The Biggest Reptiles In The World

The world of reptiles is an interesting and amazing one and some of the beasts out there truly astound.


From the smallest to the largest, the reptile world is amazing and diverse, though none biologically astound to nearly the same degree as the largest reptiles. Whether it’s the myths of dragons that capture our imagination or a dinosaur skeleton, reptiles are a source of human fascination. Here are some of the largest and most amazing.


Reticulated Python (Scientific name Python reticulatus)


Most people aren’t aware that pythons are actually amazing swimmers. It is this ability that has allowed them to spread between the many islands of the Indo-Australian Archipelago. Besides being avid swimmers, reticulated pythons are also aggressive constrictors. This means that instead of venom, they surround and suffocate their prey before ingesting it whole. Reticulated pythons have been recorded reaching 22.8 feet in length (6.95 meters). This makes them even longer than the giant saltwater crocodile though they are much lighter in weight.


Leatherback Sea Turtle (Scientific name Dermochelys coriacea)


Gentle giants of the sea, leatherback turtles can reach up to 7 feet in length (2 meters), and have flippers that can span nearly 8 feet (3 meters). Unlike most turtles, they do not have a hard and bony shell. Instead, their carapace is designed for speed in the water and their rigid, leather-like bodies help them reach great size and speed. In fact, in the water, they are the fastest reptile on Earth. Their abundance of fat deposits helps keep them warm on their extended voyages at sea, where they can dive as deep as 4,000 feet (1,200 meters) below sea level.


Their primary food source is jellyfish. In fact, the ecosystem relies on predation by leatherbacks to keep jellyfish numbers controlled. Unfortunately, because plastic bags floating at sea resemble jellyfish, many leatherback turtles have died when they attempt to feed on the litter.


Komodo Dragon (Scientific name Varanus komodoensis)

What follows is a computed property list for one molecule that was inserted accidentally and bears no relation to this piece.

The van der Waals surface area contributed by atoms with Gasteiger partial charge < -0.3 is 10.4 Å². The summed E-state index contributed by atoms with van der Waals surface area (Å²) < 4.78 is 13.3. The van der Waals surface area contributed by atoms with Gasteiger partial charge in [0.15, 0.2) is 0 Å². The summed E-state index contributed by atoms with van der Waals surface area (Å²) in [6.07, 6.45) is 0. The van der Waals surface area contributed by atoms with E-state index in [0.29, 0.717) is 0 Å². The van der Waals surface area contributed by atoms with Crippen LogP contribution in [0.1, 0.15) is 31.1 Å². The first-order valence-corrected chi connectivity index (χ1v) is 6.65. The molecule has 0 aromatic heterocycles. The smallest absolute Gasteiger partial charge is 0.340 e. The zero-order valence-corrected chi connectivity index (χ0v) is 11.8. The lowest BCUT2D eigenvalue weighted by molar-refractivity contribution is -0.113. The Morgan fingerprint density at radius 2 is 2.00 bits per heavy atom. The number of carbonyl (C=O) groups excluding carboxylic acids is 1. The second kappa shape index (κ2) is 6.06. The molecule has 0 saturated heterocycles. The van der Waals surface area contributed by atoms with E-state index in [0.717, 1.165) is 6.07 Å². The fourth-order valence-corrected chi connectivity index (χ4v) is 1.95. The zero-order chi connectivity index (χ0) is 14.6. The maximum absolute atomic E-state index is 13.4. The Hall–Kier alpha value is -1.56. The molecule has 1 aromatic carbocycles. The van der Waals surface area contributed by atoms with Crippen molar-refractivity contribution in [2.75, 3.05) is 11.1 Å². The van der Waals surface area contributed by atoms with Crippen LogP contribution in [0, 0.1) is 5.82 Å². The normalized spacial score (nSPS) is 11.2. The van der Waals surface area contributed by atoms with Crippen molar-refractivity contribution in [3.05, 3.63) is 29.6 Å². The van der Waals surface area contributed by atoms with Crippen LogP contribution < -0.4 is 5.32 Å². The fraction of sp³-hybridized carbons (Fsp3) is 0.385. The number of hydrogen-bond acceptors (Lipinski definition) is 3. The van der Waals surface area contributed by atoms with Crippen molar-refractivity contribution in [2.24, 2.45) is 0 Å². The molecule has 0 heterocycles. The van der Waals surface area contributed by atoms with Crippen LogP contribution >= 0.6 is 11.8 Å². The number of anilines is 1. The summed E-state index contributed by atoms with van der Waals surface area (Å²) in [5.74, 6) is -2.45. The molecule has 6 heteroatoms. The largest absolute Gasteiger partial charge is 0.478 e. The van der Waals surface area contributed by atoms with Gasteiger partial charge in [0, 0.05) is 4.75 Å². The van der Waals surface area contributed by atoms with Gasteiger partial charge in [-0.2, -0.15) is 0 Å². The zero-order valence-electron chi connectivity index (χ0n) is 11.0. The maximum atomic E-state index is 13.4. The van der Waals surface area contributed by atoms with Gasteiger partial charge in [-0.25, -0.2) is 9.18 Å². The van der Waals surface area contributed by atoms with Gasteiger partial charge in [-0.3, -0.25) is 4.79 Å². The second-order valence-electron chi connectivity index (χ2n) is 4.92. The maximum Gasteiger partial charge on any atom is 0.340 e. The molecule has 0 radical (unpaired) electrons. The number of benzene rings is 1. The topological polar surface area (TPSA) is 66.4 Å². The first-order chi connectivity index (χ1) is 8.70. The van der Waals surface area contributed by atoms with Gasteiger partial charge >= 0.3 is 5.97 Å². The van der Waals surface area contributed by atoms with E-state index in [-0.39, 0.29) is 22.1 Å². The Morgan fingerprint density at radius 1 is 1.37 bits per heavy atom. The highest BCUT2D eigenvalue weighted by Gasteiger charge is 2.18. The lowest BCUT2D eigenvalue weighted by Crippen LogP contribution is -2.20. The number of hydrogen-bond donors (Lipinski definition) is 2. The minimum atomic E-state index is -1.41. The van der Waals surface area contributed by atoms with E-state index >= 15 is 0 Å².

Since the order Squamata includes both snakes and lizards, Komodo dragons are actually distantly related to the reticulated python. This so-called “King of Lizards” can reach lengths of 10 feet (3 meters) and is a ferocious hunter. Hunting primarily in the afternoon, these dangerous reptiles ambush their prey and attack with their whip-like tail, razor-sharp claws, and a mouth filled with deadly bacteria. They live up to their moniker of “dragon” quite well.


While they may not be able to breathe fire, the saliva of the komodo dragon contains strains of bacteria that are especially virulent, growing and multiplying with terrifying speed. Even a minor bite from a komodo dragon will often result in sepsis (infection of the blood) and can be fatal. And, just as dragons are immune to their own firey breath, the komodo dragon is completely immune to the virulent bacteria they carry. Scientists are still working to discover how this is even possible.


Saltwater Crocodile (Scientific name Crocodylus porosus)


The title of largest living reptile on the planet belongs to the saltwater crocodile. These living fossils can reach lengths of 20 feet (6 meters) and weigh as much as 3,000 pounds (1,360 kilograms). These toothy giants have enough bite force to crush a cow’s skull in their jaws. They would have no trouble eating a human. Australia keeps areas with large crocodile populations clearly marked, so that people can steer clear of the reptiles who would happily eat them for lunch. In a lot of ways it resembles Sarcosuchus one of the largest crocs that ever lived.


The range of the saltwater crocodile covers Australia and runs up to the tip of Southeast Asia. Just as their name suggests, saltwater crocs are able to head out to sea and have even reached the Sea of Japan. The order Crocodilia is even older than the dinosaurs. This means that the saltwater crocodile is as close as you will find to a living example of a prehistoric creature.